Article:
For as long as I’ve been in education, I’ve had a summer reading list. Several of my early mentors suggested that the summer is a perfect time for personal professional learning. Develop a list of professional and fun books. Commit to reading them. Talk about the content with others. I eventually came around to the idea and learned to love it.

My wife, also an educator, started doing it. Later, we passed on the idea to our kids. The cool thing is that we’re all still committed to it. The best summer was the year my wife and I took a tech naked trip to the beach. Without the internet, there’s was nothing to do but sit in the sand and read. Awesome.

Of course, in all of the years that I’ve been doing it, I’ve never actually finished the original list. Schedules change. Books aren’t as good as I had hoped. It’s easy to get sidetracked. Work. Travel. Family stuff. But the idea is still a good one. It makes us better educators. And isn’t that part of the job?

So even though I’m pretty sure I won’t finish it, I still make the list. Cause one of these years, it’s gonna happen. All the books, all the way through. Really. I’m serious. This year for sure.

The 2015 Summer Reading List

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Tip of the Week: Summer Reading List

My wife is smirking at me. She’s feeling her oats. Yup. Yesterday was her last day of school. As a fourth grade teacher, the last week of school for her is usually pretty brutal and starting today she can relax a bit.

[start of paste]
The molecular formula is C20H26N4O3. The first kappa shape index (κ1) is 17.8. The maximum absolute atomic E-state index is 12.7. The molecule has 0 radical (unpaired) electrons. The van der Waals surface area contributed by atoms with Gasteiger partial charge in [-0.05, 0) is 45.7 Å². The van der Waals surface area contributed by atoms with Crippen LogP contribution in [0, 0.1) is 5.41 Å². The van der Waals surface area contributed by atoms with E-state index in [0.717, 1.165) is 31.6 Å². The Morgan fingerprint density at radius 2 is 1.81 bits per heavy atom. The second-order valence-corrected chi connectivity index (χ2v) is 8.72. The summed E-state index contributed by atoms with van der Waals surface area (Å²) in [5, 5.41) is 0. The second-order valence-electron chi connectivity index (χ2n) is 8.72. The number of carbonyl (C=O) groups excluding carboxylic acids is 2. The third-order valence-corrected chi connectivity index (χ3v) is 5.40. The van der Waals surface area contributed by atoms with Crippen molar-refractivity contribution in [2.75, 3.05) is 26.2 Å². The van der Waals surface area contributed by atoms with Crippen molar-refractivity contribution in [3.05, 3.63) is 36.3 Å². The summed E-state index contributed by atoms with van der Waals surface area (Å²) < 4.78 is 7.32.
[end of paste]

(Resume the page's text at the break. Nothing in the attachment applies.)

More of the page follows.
My summer? Pretty busy. Over the next eight weeks, I’ll have the chance to meet all sorts of people around the country. That’s a good thing, I suppose. I like busy.

But right now she’s rubbing it in just a bit.

Cause she knows. She knows I love to read and that summer has traditionally been the perfect time for me to race through my summer reading list. This year, it’s going to be tough.

For as long as I’ve been in education, I’ve had a summer reading list. One of my early mentors (Thanks Mr. Ortmann!) “forced” me to do it and I learned to love the idea. Develop a list of professional and fun books. Commit to reading them. Talk about the content with others.

Of course, in all of the years that I’ve been doing it, I’ve never actually finished the original list. Schedules change. Books aren’t as good as I had hoped. A couple of years ago, I went on a Civil War binge and got completely sidetracked.

But the idea is still a good one. It makes us better educators. And isn’t that part of the job?

So . . . the 2014 Summer Reading List: Read more

Books that shaped America. Mmm . . .

As part of the celebration of their 100th birthday, the US Department of Labor recently put together a list titled “Books That Shaped Work in America.” It’s an interesting list. And I will be the first to admit that more than several of the books are unfamiliar to me and that more than several of the books are . . . mmm . . . interesting selections.

I mean, I get why The Jungle made the list. Why Liar’s Poker made the list. Even Busy Busy Town (a personal favorite). But still scratching my head a bit on I’m a Frog and Madam Secretary. That’s the cool thing about lists – everyone has a different opinion. I also like the idea that the Department of Labor asked current and former employees to create the list.

But it got me thinking. Read more